Class 8 truck orders on the rise, according to ACT and FTR

Data published by ACT Research, a provider of data and analysis for trucks and other commercial vehicles, and freight transportation forecasting firm and consultancy FTR Associates indicated that preliminary data for Class 8 trucks is showing signs of very positive growth.

By ·

Data published by ACT Research, a provider of data and analysis for trucks and other commercial vehicles, and freight transportation forecasting firm and consultancy FTR Associates indicated that preliminary data for Class 8 trucks is showing signs of very positive growth.

ACT noted that preliminary net orders in November for heavy-duty Class 8 vehicles in North American markets hit 26,300 units.

Should this estimate stay in its current range, it would top October’s 18,914 net orders as the best net order month for 2010. ACT said a final order tally for November would come in later this month. The firm added that preliminary net order numbers are subject to revision and are typically accurate to within 5 percent plus or minus.

“The surge in net orders was significant and adds further confirmation to the forecast we have had for the last year that 2011 would see a healthy rebound in Class 8 production,” said Kenny Vieth, ACT president and senior analyst, in a statement.
In a recent interview with LM, Vieth said that based on ACT’s modeling and anecdotal evidence from truckers, it seems like the supply-demand imbalance, which has been tilted away from truckers for the last four years, has gone back to truckers, and it is not abating.
At current levels, Vieth said truck and trailer production is positioned to ramp up as fast as demand is. And with capacity still tight and current fleets aging in conjunction with a potential stretch of increased truckload earnings there could be some staying power for future truck production, he said.
And FTR reported that its preliminary data for Class 8 trucks shows that orders for North American OEMs came in at 26,005 units for a 38 percent increase over October, as well as being the highest monthly order level since May 2006 and the fourth straight month over month increase in orders.

“We were expecting a normal seasonal increase in orders to a level between 22,000 and 25,000 units,” said FTR President Eric Starks in a statement. “The November number came in slightly above those expectations. This can be chalked up as a win for the industry.  The fact that truckers are willing to start ordering equipment is certainly a good sign.”

Starks added that it is clear that we are in a recovery period for the new truck equipment market, but he cautioned there are still concerns regarding the durability of the current surge. He explained that leasing companies and large fleets were instrumental in pushing the orders higher but smaller and medium size fleets are participating at the levels typically expected during a recovery. And until this group jumps back into the market the overall outlook for truck buying and ordering will continue to be optimistic, but with a degree of caution. Starks also said that the recent numbers have not changed FTR’s view on the direction of the new equipment market for 2011.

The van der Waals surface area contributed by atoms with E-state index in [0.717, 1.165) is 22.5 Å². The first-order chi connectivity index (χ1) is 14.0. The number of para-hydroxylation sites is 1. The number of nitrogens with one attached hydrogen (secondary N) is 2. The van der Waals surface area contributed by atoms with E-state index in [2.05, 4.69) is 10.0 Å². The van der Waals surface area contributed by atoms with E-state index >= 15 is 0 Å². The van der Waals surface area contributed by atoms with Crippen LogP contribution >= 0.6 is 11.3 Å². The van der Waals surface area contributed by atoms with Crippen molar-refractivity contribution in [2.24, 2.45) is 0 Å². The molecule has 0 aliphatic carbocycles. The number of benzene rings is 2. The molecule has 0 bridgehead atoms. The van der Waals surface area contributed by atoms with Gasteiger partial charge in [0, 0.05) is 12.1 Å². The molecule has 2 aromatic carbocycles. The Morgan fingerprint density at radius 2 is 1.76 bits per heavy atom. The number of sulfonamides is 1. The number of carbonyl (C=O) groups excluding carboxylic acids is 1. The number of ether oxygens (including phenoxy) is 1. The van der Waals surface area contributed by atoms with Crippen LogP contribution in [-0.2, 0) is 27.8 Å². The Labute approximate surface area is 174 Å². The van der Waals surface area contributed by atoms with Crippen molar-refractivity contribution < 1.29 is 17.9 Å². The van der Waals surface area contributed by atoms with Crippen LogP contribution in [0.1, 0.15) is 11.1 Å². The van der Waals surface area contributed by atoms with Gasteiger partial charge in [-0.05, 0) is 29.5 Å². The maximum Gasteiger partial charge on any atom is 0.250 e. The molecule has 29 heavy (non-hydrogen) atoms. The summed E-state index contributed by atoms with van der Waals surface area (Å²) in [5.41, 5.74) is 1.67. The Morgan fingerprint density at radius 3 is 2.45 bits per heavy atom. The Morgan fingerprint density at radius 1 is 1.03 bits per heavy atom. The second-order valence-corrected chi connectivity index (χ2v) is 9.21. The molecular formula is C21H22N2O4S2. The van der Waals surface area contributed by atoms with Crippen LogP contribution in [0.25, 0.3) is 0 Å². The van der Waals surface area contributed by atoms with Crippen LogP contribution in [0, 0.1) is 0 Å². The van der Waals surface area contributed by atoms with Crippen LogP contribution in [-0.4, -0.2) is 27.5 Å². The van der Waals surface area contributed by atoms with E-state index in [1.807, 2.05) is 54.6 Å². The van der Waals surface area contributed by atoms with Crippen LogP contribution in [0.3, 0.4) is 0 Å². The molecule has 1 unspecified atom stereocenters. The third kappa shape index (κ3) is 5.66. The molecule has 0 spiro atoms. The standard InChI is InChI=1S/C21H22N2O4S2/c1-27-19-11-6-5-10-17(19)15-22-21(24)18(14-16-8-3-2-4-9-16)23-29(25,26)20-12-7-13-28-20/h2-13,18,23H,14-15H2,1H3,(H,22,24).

Even though Class 8 orders are still up, they are still below typical replacement levels, as many carriers in recent years have been more inclined to hold onto assets longer due to a lack of demand which occurred during the recession.


About the Author

Jeff Berman, Group News Editor
Jeff Berman is Group News Editor for Logistics Management, Modern Materials Handling, and Supply Chain Management Review. Jeff works and lives in Cape Elizabeth, Maine, where he covers all aspects of the supply chain, logistics, freight transportation, and materials handling sectors on a daily basis. Contact Jeff Berman

Subscribe to Logistics Management Magazine!

Subscribe today. It's FREE!
Get timely insider information that you can use to better manage your entire logistics operation.
Start your FREE subscription today!

Latest Whitepaper
SaaS Supply Chain Management Systems
A guide to better understanding the market, the software and the benefits
Download Today!
From the November 2016 Issue
The third time is the charm for this U.S. manufacturer on the hunt for a third-party logistics (3PL) provider that could successfully combine transportation services and technology capabilities under one roof.
Warehouse & DC Operations Survey: Ready to confront complexity
2016 Quest for Quality Awards Dinner
View More From this Issue
Subscribe to Our Email Newsletter
Sign up today to receive our FREE, weekly email newsletter!
Latest Webcast
Digital Evolution: Streamlining Logistics and Supply Chain Operations
In this FREE virtual conference we'll define the challenges facing operations and offer solutions designed to create dynamic, automated networks that offer seamless communication, improved collaborative third-party relationships, and the ability to respond to changes at a moment's notice.
Register Today!
EDITORS' PICKS
Logistics Management’s Top Logistics News Stories 2016
From mergers and acquisitions to regulation changes, Logistics Management has compiled the most...
Making the TMS Decision: Ariens Finds Just the Right Fit
The third time is the charm for this U.S. manufacturer on the hunt for a third-party logistics (3PL)...

Motor Carrier Regulations Update: Caught in a Trap
The fed is hitting truckers with a barrage of costly regulations in an era of scant profits....
25th Annual Masters of Logistics
Indecision revolving around three complex supply chain elements—transportation, technology and...